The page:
When you see Luke, you will first notice his beautiful blue green eyes that sparkle and his amazing dimples. He is simply adorable. He looks like other children that are two. You can’t tell by looking at him, but he struggles to communicate. Upon closer observation, you will note that he is often silent and makes very few sounds, some utterances and has about ten approximations.
Luke has Childhood Apraxia of Speech.
Childhood Apraxia of Speech is a speech disorder that makes it difficult for my child to correctly pronounce syllables and words. Children with apraxia know what they want to say. The words are in their heads, but often they can’t get them out. If they do vocalize the word or words, they are often unrecognizable. Because of neurological reasons that stem from oxygen loss and or congenital anomaly, children with CAS have great difficulty with motor planning. They struggle with producing the precise, specific series of movements of the tongue, lips, jaw and palate that are necessary for intelligible speech.
Their brain tries to tell the muscles what to do, but somehow that message gets scrambled. The Apraxic child must figure out how to unscramble the mixed messages his brain is sending to his mouth in order to produce words.
Each child with Apraxia is a unique individual, with their own set of abilities, needs, and challenges. However, one theme that is common is that for some period of time, children with Apraxia of Speech need frequent and intensive speech therapy. This therapy must be repetitive and also challenging, so that they can learn to accurately produce syllables, words, and sentences.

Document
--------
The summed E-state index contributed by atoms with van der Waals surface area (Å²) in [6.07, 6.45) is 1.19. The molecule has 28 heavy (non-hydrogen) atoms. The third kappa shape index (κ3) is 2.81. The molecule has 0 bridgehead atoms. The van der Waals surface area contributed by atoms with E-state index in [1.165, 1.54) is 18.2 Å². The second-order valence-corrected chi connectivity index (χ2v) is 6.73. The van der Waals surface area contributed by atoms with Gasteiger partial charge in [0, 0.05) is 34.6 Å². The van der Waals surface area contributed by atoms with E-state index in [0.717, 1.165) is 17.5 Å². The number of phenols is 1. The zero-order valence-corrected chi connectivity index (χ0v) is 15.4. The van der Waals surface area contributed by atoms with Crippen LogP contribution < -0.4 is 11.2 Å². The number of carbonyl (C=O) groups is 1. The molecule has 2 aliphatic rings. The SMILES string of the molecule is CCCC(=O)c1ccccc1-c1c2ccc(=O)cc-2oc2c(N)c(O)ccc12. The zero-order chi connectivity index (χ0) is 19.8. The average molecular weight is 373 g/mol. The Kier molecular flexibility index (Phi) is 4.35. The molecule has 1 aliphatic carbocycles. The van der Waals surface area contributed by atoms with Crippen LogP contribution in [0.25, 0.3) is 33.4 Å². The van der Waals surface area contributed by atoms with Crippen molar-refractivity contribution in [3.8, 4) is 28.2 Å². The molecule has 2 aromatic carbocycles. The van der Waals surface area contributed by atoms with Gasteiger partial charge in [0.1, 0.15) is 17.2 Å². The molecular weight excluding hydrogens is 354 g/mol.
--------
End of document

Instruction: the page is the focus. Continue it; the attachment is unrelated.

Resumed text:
This is where the Hudson Family Foundation was able to help us. They assisted in providing the intensive therapy that Luke needs from a leader in the field of CAS, Kaufman Children’s Center. Because of the Hudson Family Foundation’s grant, Luke will be able to attend SPEAK camp this summer in West Bloomfield, Michigan. This is a camp where world renowned SLP, Nancy Kaufman, works individually and with small groups of children with CAS daily. The 3 week intensive therapy is costly and without the gracious assistance of the HFF, this would not have been possible for us to afford.
Having a child with special needs is not a burden, but the burden of providing the funding to meet their needs can be overwhelming when insurance denies therapy and treatment.
Thank you Hudson Family Foundation! (And GO BRAVES!!!)
We are thankful for your faithful service to God through helping others.
God bless you!